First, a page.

- name: Install Powershell
	  apt:
	    pkg: powershell
	    state: latest
	    force: yes

Extending our Playbook for Other Hosts

Right now our playbook only handles Ubuntu Linux systems. To update this, we can use Ansible conditionals to make this a bit more robust. Let’s expand this to support Redhat Linux and Fedora systems.

To allow support for other package installation systems, we use the when conditional clause. By reading the ansible_distribution value, we can tell Ansible to only target certain distributions for specific commands.

---
- name: Install PowerShell 7
  hosts: all
  tasks:
	- name: Download and Add Powershell Key to Apt-Get Keyring
	  apt_key:
	    url: "https://packages.microsoft.com/keys/microsoft.asc"
	    state: present
	
	- name: Add Powershell Repository into /etc/apt/sources.list - Ubuntu
	  apt_repository:
	    repo: 'deb [arch=amd64] https://packages.microsoft.com/ubuntu/18.04/prod bionic main'
	    state: present
		when: ansible_distribution == 'Ubuntu'

	- name: Add repository - Fedora
	  yum_repository:
	    name: microsoft
	    description: Microsoft Repository
	    baseurl: "https://packages.microsoft.com/config/rhel/7/prod.repo"
		when: ansible_distribution == 'Fedora'

	- name: Add repository - RedHat
	  yum_repository:
	    name: microsoft
	    description: Microsoft Repository
	    baseurl: "https://packages.microsoft.com/config/rhel/7/prod.repo"
		when: ansible_distribution == 'RedHat'

	- name: Install Powershell Package
	  apt:
	    pkg: powershell
	    state: latest
	    force: yes
		when: ansible_distribution == 'Ubuntu'

	- name: Install the PowerShell Package
	  yum:
	    name: powershell
	    state: latest
		when: ansible_distribution == 'RedHat'

	- name: Install the PowerShell Package
	  dnf:
	    name: powershell
	    state: latest
		when: ansible_distribution == 'Fedora'

Running our Playbook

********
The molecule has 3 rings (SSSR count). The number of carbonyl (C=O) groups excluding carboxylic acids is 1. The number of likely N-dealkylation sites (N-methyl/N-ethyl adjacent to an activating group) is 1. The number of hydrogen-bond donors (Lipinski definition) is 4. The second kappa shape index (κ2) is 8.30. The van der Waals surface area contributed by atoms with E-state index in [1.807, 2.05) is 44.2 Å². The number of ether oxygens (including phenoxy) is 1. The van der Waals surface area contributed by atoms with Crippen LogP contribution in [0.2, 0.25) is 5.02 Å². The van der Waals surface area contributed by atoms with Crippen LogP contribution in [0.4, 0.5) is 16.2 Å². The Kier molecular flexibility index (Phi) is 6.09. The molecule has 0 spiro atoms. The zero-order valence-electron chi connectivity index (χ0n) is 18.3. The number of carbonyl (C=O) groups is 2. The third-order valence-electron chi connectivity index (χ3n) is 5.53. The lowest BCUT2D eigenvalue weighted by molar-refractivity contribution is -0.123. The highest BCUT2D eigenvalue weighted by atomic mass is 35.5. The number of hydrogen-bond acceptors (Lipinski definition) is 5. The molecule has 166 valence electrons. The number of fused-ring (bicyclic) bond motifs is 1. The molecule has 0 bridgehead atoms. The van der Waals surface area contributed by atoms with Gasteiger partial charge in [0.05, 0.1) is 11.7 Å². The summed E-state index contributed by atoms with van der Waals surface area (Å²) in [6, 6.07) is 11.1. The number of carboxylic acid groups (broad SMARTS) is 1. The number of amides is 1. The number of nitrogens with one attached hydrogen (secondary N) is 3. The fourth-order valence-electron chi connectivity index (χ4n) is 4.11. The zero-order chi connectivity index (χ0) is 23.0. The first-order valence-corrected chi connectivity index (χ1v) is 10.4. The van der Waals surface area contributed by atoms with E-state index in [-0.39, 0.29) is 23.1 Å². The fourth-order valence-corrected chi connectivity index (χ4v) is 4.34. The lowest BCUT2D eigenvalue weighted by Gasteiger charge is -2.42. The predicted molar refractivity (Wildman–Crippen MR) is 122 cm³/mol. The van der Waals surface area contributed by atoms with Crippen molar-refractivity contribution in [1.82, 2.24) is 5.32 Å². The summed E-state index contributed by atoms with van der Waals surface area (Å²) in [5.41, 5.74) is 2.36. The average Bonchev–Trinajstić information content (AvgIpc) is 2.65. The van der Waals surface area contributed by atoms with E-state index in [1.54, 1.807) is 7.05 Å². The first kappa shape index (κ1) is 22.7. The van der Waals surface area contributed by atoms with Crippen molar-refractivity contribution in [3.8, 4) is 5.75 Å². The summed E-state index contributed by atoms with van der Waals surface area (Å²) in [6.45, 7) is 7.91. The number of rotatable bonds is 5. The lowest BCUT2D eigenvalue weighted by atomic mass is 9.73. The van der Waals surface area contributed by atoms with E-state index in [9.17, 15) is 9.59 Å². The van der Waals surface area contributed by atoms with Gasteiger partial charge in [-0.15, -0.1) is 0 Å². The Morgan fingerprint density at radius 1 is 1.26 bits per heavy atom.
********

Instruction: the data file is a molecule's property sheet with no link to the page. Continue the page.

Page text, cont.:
Our playbook is set up, so let’s go ahead and actually install this on the systems that we want. To do this, we will run the following command line.

ansible-playbook /path/to/main.yml -i /path/to/hosts

While running this we will get the results of each step for each host that the playbook is run against and their success rate. Each command will run on each system as the playbook runs, this means that each command needs to complete before moving on to the next command. Additionally, the conditional when will show as a skip within the results.

Conclusion

Ansible makes it easy to install PowerShell on multiple systems at once. Once PowerShell 7 is installed on those systems, you can further use Ansible to then configure the shell for logging, remote access, and other abilities to make it even easier to migrate from Windows PowerShell or PowerShell Core to the new unified PowerShell 7.

Ansible in combination with PowerShell allows you to quickly and easily distribute PowerShell to many different systems in a flexible and convenient method.

Adam Bertram Adam Bertram
Adam Bertram is a 20+ year veteran of IT and an experienced online business professional. He’s a consultant, Microsoft MVP, blogger, trainer, published author and content marketer for multiple technology companies. Catch up on Adam’s articles at adamtheautomator.com, connect on LinkedIn, or follow him on Twitter at @adbertram. Read Full Bio »